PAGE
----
Just make sure you have a way to get along for a while if you both lose your jobs.
Put up LOTS of firewood and get a good stove that will hold a load for 12 hours ( we used a barrel stove kit, no other stove will hold such a load.)
I did it in 1984, with wifey and two kids aged 5 and 6. Rented homes in the winter worked three consecutive summers to build our home, and the family camped on site with a Swift Family Robinson tent platform, and a tow in Pop Up Camper for the kids bedroom.
we had nightoly campfire, daily swims in a lake 1/4 mile away. We toughed it out.
It will test your relationship, but you will thrive if you have genuine love for each other.If not, one of you will feel slighted and leave.
My kids still speak of those days as the favorites of their childhood.
We moved into our new home in November of 1987.
When yo buld, make sure you have a full concrete foundation, either basement or slab. That way you will have good equity inn the future.
Have your power and well working before you move on to the site.
If you set up a pioneer style tent, do so on a raised wooden platform, and and make sure you have a fly canvas set up to cobver the whole tent, that makes it workable, anything elese is too tiring in the long run because you can't rest at night well when the weather turns rainy or too hot. we had running water,propane heater,propane stove with oven electricty and telephone right into our "prospector" tent which was 12 by 14 feet with 4 foot side walls, 12 oz white canvas with a 20 by 20 foot fly, it all cost us 600 dollars at the time. Weran the stove and the water onto an 4 x 8 porch covered by the fly.
Go for it, make sure you have a good base to work from though, and the time goes fast until the first snow flies.
You can probably get set up in a used trailer pretty cheap.
Never buy on contract, especially from "a friend". Good way to part on not so friendly terms. Save for cash only purchase. Why go into debt when you are practically out of debt. You always have to include the worst case scenario..the unknown-health etc.
Build a house for ourselves, do metalwork, pottery and weaving for sale and trade with work on the side.
I don't mean to be a "downer" but there are tens of thousands (maybe many more no figures) of people with the same skills in my rural (vacationland) state. There are too many "artisans" who just got by before these poor economic times. What level does it really become a business and not just a hobby. Building supplies are up, go figure; even though builders (many of of work) of all skill levels are in heavy competition in their "contracted" prices. Logs have to season as well before a building is elevated, so that takes time with your own harvest. Not a "before winter" picture of reality.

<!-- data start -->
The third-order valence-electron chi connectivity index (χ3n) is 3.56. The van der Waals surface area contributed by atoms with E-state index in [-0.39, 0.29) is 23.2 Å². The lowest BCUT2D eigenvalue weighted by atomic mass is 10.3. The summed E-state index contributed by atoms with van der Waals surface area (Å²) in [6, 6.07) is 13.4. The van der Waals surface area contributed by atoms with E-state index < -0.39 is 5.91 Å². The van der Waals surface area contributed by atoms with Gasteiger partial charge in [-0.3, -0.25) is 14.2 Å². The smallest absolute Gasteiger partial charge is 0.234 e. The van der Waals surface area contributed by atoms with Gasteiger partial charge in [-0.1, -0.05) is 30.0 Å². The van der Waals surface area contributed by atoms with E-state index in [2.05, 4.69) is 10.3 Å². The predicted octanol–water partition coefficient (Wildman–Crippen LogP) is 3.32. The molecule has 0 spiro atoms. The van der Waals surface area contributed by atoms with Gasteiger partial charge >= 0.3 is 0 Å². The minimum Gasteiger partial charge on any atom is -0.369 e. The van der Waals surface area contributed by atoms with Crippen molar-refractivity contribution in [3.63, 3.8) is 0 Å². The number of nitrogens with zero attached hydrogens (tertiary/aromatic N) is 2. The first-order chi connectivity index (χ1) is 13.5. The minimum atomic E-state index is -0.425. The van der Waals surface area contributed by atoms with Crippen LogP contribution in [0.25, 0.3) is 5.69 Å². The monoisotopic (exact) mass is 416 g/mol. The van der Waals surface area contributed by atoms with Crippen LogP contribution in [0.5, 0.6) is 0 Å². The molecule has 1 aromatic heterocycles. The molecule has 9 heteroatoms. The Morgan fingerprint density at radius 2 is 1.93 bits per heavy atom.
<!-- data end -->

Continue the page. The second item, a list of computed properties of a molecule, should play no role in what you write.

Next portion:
Perhaps rent with option to buy, caretaker with quarters provided. Believe it or not, people do take care of light houses. Might need references. Flea markets bring income with little down. Popular as well. Are you anywhere near the World's Longest Yard Sale? The US 127 Corridor Sale? But "fun" buying will be less abundant with cash being held tight to the chest. No matter what income level.
South central Tennessee would not be my choice, but you go where you feel most comfortable. A support base.
Just my opinion. I am sure all the above have been under on your list made up of Positives and Negatives. If it "feels" right with no reservations..like asking others for their opinions ;), then go for it.
I'm weighing my options and know the decision rests firmly on my shoulders. I would like more time and money first. Move forward in stages. I'm just want what is best for my family.
Echoes my thinking exactly.
There are LOTS of foreclosures in TN, and many are owned by the USDA.
You could spend $30K getting power to a patch of land, performing perc tests, soil test for a foundation...... before you pour your first bucket of concrete. Easily. VERY easily.
I’d have to say....in the current environment, you can buy a home so darn close to what it would cost to build...that unless you had serious resources on the ground, in place, and experience building; it would be foolish to build.
I would strongly advise spend the cash and get a septic system put in. A housing option would be a small pre-manufactured log home. All materials are delivered to your site. You can choose to put it all together yourself, or contract out the parts that are over your ability.